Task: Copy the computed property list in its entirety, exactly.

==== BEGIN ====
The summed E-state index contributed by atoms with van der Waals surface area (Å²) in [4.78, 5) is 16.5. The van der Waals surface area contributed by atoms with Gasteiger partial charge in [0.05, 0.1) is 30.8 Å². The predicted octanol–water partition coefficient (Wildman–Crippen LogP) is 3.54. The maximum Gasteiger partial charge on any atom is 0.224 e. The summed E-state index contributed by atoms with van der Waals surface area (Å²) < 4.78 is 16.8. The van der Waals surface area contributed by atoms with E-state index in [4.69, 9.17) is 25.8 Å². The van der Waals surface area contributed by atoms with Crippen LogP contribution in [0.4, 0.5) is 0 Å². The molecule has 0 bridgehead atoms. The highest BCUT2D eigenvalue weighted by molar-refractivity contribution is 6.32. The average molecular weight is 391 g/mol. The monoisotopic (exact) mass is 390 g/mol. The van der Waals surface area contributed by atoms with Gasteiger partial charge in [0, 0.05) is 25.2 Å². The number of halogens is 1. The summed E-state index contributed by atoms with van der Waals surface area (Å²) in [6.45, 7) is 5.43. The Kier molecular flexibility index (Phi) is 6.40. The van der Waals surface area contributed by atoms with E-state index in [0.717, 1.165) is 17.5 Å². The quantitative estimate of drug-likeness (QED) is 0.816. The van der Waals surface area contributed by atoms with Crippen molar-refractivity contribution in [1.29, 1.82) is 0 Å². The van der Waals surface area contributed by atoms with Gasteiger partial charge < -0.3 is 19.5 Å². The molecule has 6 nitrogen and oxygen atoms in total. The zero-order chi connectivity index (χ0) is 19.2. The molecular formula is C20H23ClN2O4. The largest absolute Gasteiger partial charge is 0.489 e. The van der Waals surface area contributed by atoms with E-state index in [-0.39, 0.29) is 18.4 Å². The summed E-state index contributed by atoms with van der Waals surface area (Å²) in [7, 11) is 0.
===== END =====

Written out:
The summed E-state index contributed by atoms with van der Waals surface area (Å²) in [4.78, 5) is 16.5. The van der Waals surface area contributed by atoms with Gasteiger partial charge in [0.05, 0.1) is 30.8 Å². The predicted octanol–water partition coefficient (Wildman–Crippen LogP) is 3.54. The maximum Gasteiger partial charge on any atom is 0.224 e. The summed E-state index contributed by atoms with van der Waals surface area (Å²) < 4.78 is 16.8. The van der Waals surface area contributed by atoms with E-state index in [4.69, 9.17) is 25.8 Å². The van der Waals surface area contributed by atoms with Crippen LogP contribution in [0.4, 0.5) is 0 Å². The molecule has 0 bridgehead atoms. The highest BCUT2D eigenvalue weighted by molar-refractivity contribution is 6.32. The average molecular weight is 391 g/mol. The monoisotopic (exact) mass is 390 g/mol. The van der Waals surface area contributed by atoms with Gasteiger partial charge in [0, 0.05) is 25.2 Å². The number of halogens is 1. The summed E-state index contributed by atoms with van der Waals surface area (Å²) in [6.45, 7) is 5.43. The Kier molecular flexibility index (Phi) is 6.40. The van der Waals surface area contributed by atoms with E-state index in [0.717, 1.165) is 17.5 Å². The quantitative estimate of drug-likeness (QED) is 0.816. The van der Waals surface area contributed by atoms with Crippen molar-refractivity contribution in [1.29, 1.82) is 0 Å². The van der Waals surface area contributed by atoms with Gasteiger partial charge < -0.3 is 19.5 Å². The molecule has 6 nitrogen and oxygen atoms in total. The zero-order chi connectivity index (χ0) is 19.2. The molecular formula is C20H23ClN2O4. The largest absolute Gasteiger partial charge is 0.489 e. The van der Waals surface area contributed by atoms with E-state index in [-0.39, 0.29) is 18.4 Å². The summed E-state index contributed by atoms with van der Waals surface area (Å²) in [7, 11) is 0.